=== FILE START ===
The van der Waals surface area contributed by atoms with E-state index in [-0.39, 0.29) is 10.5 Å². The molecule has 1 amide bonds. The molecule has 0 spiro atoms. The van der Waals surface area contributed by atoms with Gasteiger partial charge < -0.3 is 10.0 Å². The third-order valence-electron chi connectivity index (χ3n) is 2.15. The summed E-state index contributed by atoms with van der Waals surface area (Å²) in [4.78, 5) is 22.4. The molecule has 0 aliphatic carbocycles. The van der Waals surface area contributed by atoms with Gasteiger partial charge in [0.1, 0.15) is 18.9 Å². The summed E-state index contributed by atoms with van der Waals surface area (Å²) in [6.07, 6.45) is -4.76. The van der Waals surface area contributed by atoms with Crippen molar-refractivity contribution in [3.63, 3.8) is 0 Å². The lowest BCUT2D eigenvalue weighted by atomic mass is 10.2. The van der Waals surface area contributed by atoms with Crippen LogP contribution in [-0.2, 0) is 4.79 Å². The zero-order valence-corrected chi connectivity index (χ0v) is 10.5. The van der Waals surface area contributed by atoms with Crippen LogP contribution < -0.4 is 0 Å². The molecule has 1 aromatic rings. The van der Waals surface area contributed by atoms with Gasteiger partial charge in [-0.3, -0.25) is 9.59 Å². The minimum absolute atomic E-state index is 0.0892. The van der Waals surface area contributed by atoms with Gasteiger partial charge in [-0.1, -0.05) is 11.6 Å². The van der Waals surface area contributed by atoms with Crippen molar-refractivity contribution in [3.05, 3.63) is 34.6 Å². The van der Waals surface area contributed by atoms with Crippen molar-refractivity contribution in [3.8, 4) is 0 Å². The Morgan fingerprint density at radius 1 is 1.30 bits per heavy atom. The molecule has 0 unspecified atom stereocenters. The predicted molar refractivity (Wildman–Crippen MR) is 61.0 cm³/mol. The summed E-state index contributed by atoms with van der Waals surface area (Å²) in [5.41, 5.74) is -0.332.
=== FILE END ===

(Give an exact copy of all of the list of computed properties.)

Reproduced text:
The van der Waals surface area contributed by atoms with E-state index in [-0.39, 0.29) is 10.5 Å². The molecule has 1 amide bonds. The molecule has 0 spiro atoms. The van der Waals surface area contributed by atoms with Gasteiger partial charge < -0.3 is 10.0 Å². The third-order valence-electron chi connectivity index (χ3n) is 2.15. The summed E-state index contributed by atoms with van der Waals surface area (Å²) in [4.78, 5) is 22.4. The molecule has 0 aliphatic carbocycles. The van der Waals surface area contributed by atoms with Gasteiger partial charge in [0.1, 0.15) is 18.9 Å². The summed E-state index contributed by atoms with van der Waals surface area (Å²) in [6.07, 6.45) is -4.76. The van der Waals surface area contributed by atoms with Crippen molar-refractivity contribution in [3.63, 3.8) is 0 Å². The lowest BCUT2D eigenvalue weighted by atomic mass is 10.2. The van der Waals surface area contributed by atoms with Crippen LogP contribution in [-0.2, 0) is 4.79 Å². The zero-order valence-corrected chi connectivity index (χ0v) is 10.5. The van der Waals surface area contributed by atoms with Crippen LogP contribution < -0.4 is 0 Å². The molecule has 1 aromatic rings. The van der Waals surface area contributed by atoms with Gasteiger partial charge in [-0.3, -0.25) is 9.59 Å². The minimum absolute atomic E-state index is 0.0892. The van der Waals surface area contributed by atoms with Gasteiger partial charge in [-0.1, -0.05) is 11.6 Å². The van der Waals surface area contributed by atoms with Crippen molar-refractivity contribution in [3.05, 3.63) is 34.6 Å². The van der Waals surface area contributed by atoms with Crippen molar-refractivity contribution in [3.8, 4) is 0 Å². The Morgan fingerprint density at radius 1 is 1.30 bits per heavy atom. The molecule has 0 unspecified atom stereocenters. The predicted molar refractivity (Wildman–Crippen MR) is 61.0 cm³/mol. The summed E-state index contributed by atoms with van der Waals surface area (Å²) in [5.41, 5.74) is -0.332.